Day 4: Thimphu-Punakha & Wangdue

After breakfast drive toward Punakha- visit Chimi Lhakhag, it is built in 1499 by the cousin of Lama Drukpa Kunley, in his honourDochu La with his “magic thunderbolt of wisdom”. A wooden effigy of the lama's thunderbolt is preserved in the Lhankhang, and childless women go to the temple to receive a wang (blessing or empowerment) from the saint. Punakha Dzong, was the second of Bhutan's dzongs and until the mid-1905s it served as the seat of the government. It's arguably the most beautiful dzong in the country, especially in spring when the lilac-Colured jaracanda tress brings a rare sensuality to the dzong's characteristically towering white-washed walls. Punakha Dzong was built by Zhabdrung in 1637, it stand majestically at the junction of the two rivers-pho chu and mochu. The Dzong is open for visitors during the Punakha Tshechu and during the summer month when the monk body moves to Thimphu. Khamsum Yulley Namgyel Chorten, Built by Third Queen Mother Ashi Tshering Yangdon Wangchuk this chorten is a splendid example of the Bhutanese architecture and art and is the only one of its kind in the world.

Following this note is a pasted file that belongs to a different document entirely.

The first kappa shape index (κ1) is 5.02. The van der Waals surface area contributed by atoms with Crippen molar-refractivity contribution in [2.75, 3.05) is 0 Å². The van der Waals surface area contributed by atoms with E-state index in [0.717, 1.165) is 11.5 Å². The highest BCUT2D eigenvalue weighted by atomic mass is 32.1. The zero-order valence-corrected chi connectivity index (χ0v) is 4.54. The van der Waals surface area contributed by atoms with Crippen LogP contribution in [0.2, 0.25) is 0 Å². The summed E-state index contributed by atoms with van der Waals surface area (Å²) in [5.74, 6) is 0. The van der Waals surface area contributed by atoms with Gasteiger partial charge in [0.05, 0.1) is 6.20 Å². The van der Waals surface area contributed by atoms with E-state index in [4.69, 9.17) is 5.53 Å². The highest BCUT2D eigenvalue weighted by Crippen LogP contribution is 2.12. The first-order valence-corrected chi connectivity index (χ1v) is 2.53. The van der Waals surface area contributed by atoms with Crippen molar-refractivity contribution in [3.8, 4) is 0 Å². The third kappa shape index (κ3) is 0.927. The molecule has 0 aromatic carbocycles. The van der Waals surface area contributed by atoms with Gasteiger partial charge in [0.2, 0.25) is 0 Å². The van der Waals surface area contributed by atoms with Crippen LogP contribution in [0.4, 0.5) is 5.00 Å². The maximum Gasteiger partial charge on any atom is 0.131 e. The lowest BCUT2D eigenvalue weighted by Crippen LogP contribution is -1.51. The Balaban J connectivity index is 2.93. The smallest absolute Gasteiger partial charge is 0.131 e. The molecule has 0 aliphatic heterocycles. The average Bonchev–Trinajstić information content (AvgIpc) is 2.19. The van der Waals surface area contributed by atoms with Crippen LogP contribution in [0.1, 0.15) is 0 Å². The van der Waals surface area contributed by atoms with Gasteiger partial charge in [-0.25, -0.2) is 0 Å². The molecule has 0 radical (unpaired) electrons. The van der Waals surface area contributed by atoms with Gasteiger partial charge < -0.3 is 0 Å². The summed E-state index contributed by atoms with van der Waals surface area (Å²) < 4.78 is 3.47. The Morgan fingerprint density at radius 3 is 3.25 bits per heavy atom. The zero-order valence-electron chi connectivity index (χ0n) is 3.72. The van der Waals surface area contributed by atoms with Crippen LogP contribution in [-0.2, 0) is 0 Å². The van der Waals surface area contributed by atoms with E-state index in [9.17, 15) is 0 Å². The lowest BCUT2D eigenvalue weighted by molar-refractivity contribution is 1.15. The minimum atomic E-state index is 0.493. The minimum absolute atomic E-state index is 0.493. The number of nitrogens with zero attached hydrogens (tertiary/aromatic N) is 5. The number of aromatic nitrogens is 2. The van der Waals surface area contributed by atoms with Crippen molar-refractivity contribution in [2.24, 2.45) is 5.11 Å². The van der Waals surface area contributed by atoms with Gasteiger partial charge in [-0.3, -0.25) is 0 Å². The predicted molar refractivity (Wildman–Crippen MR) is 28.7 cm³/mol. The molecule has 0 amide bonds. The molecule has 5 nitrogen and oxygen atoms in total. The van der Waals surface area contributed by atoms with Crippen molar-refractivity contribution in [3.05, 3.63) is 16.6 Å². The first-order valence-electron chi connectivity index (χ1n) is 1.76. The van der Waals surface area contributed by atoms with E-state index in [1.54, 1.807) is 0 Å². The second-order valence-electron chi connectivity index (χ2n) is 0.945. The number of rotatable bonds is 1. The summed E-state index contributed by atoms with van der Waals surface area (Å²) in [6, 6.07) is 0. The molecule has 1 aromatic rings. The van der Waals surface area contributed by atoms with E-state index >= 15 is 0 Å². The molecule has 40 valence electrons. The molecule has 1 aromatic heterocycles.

Day 5: Punakha-Phobjikha